What is the most common reason for lower back pain?
Nothing can ruin a day more than having low back pain, especially low back pain for no reason. You can’t sit, stand, walk, or move in any direction that a physical reminder isn’t haunting you. At first, you think it will go away, and for the majority of is, it does, often to return again. Especially as you age, it returns more frequent and stays longer, until you find out what’s going on and get it fixed.
There are many different low back pain causes, probably the most common of all causes is pulled muscles and/or a pulled ligament. These mechanical issues and soft-tissue injuries contain damage to the compression of nerve roots, improper movement of the spinal joints, and intervertebral discs.
We typically think of low back sprains or strains that happen suddenly. Truth is they can also develop over time slowly due to repetitive movements. The symptoms of the low back pain being a muscle or ligament can’t be determined by the symptoms because they are the same for both. What is the difference between a sprain and a strain?
- Sprains happen from over-stretching, which tears and affects ligaments that connect the bones.
- Strains happen from stretching a muscle too far, causing it to tear and often damages the muscle.
These types of low back pain like these will heal naturally with proper care. Then there is chronic low back pain, a pain that last for three months and goes beyond the natural healing process. Chronic low back pain will involve a disc problem, joint problem, and/or an irritated nerve root. Determining the low back pain is a symptom of what is the first step in curing or easing the pain. Common causes for chronic low back pain includes:
- Compression fracture
- Degenerative disc disease
- Facet joint dysfunction
- Lumbar herniated disc
- Sacroiliac joint dysfunction
- Spinal stenosis
The presence of these conditions is not necessarily the cause of low back pain being experienced. For example, degenerative disc or osteoarthritis may be visible in imaging, but the low back pain may not be something the person mentions.
When should I be worried about lower back pain?
Annoying, unpleasant low back pain is something we all will experience some time in our lives. Your day can be quickly ruined with low back pain, but is it something that will go away in a day or two, or is it something to be concerned about?
Often, low back pain can be an indication of your back’s overall condition, even the most minor low back pain could be an indication of something more serious. Waking up with back pain from sleeping in different position is usually nothing of concern, however, if either of these scenarios are in place, the low back pain is not something to be ignored:
- Numbness: If you feel numbness in the lower part of your body while sitting in a chair that touches the buttocks, groin, and lower could be an indication of a serious problem and should be looked at immediately.
- Accident: If you are in a vehicle accident or you have slipped and fell so that your spine was involved and you now have pain in that area, you need immediate medical attention. X-rays should be taken to determine the damage and to confirm if the spine is fractured.
Is walking good for lower back pain?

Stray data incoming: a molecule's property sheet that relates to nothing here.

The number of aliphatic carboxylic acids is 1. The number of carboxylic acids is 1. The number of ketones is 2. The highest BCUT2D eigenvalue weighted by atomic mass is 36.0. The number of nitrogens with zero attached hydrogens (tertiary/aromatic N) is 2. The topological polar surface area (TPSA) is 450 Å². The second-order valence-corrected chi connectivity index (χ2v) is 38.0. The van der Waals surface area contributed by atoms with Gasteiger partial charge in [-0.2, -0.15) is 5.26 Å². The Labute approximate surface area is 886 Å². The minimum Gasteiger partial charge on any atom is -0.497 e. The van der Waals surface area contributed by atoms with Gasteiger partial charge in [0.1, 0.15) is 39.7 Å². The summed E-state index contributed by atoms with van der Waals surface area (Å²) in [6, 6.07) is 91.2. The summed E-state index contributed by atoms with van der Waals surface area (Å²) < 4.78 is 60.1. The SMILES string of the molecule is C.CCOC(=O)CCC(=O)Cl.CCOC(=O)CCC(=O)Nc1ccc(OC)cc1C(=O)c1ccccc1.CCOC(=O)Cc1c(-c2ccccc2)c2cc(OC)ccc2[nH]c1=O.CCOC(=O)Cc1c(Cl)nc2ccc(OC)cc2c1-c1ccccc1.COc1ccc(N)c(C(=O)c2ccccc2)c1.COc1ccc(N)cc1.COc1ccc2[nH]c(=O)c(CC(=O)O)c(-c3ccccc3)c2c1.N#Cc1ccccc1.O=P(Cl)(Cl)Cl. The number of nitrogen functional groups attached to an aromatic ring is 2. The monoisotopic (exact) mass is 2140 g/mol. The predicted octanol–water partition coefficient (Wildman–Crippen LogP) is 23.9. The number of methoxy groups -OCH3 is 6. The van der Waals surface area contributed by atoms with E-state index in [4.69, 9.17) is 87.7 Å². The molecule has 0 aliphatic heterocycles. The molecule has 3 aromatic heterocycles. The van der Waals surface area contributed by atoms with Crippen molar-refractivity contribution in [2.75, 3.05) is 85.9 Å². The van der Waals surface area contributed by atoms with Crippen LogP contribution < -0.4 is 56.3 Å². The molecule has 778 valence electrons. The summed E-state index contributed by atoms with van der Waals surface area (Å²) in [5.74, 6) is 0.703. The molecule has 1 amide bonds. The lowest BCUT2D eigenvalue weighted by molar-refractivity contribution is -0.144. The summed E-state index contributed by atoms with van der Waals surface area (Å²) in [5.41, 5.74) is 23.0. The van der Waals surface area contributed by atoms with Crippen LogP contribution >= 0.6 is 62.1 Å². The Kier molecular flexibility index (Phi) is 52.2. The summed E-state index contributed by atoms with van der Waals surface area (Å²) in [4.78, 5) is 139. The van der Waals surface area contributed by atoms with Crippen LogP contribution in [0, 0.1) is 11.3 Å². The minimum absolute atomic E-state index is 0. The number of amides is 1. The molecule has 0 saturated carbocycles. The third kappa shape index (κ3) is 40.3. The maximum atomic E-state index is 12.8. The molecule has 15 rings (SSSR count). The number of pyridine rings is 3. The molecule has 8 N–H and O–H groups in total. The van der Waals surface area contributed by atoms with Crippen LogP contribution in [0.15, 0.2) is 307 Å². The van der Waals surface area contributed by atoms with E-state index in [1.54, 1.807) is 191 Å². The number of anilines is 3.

Walking is an overlooked and yet relatively easy exercise that can relieve low back pain and prevent future outbursts. Two direct and specific benefits that a regular routine of walking can do for your low back pain are:
- Strengthens the muscles supporting the spine
- Increases flexibility in the lower back
Walking also offer these additional health benefits
- Increases blood flow
- Flushes out toxins
- Reduce weight and maintain optimal weight
- Controls blood pressure
- Improve total cholesterol levels
- Decreases anxiety and depression
- Reduces heart disease and dementia risks
- Increase production of endorphin, a natural pain-inhibiting hormone
- Decreases overall perception of pain
How should I sleep with lower back pain?
Most back pain is caused by bad posture, awkward position while sleeping, lifestyle habits and the strain and stress that creates. Here are five recommended sleeping positions when suffering from low back pain:
- One: Sleep on side with pillow between the knees: Allow the left or right side to be in contact with mattress and position a pillow between the knees and a smaller pillow taking up any gap between the mattress and the waist. Switch sides each night to minimize muscle imbalance.
- Two: Sleep in fetal position: With a herniated disc, sleeping in curled fetal position, knees tucked in to chest and switch which side each night to prevent muscle imbalance. This opens the spaces between the vertebrae that the herniated disc has ushed out any cushion.
- Three: Sleep on stomach with pillow under the abdomen to relieve some pressure off the back. Use of pillow under head is a personal comfort decision.
- Four: Sleep flat on back with pillow under knees to keep spine in neutral position as the pillow keeps the lower back curved. Added support can be provided with a rolled towel placed in the small of the back.
- Five: Sleep in reclined position on back in will create an angled between the thighs and trunk, reducing pressure on the spine.
What can I do to relieve my lower back pain?
Low back pain is painful beyond your imagination if you’ve never experienced it. Is can be debilitating and game changing for your entire life. The best medicine is to keep active and use stretching exercises to ease the pain and strengthen the back. Call __PHONE__ today for custom treatment for your back pain in Chambersburg, PA.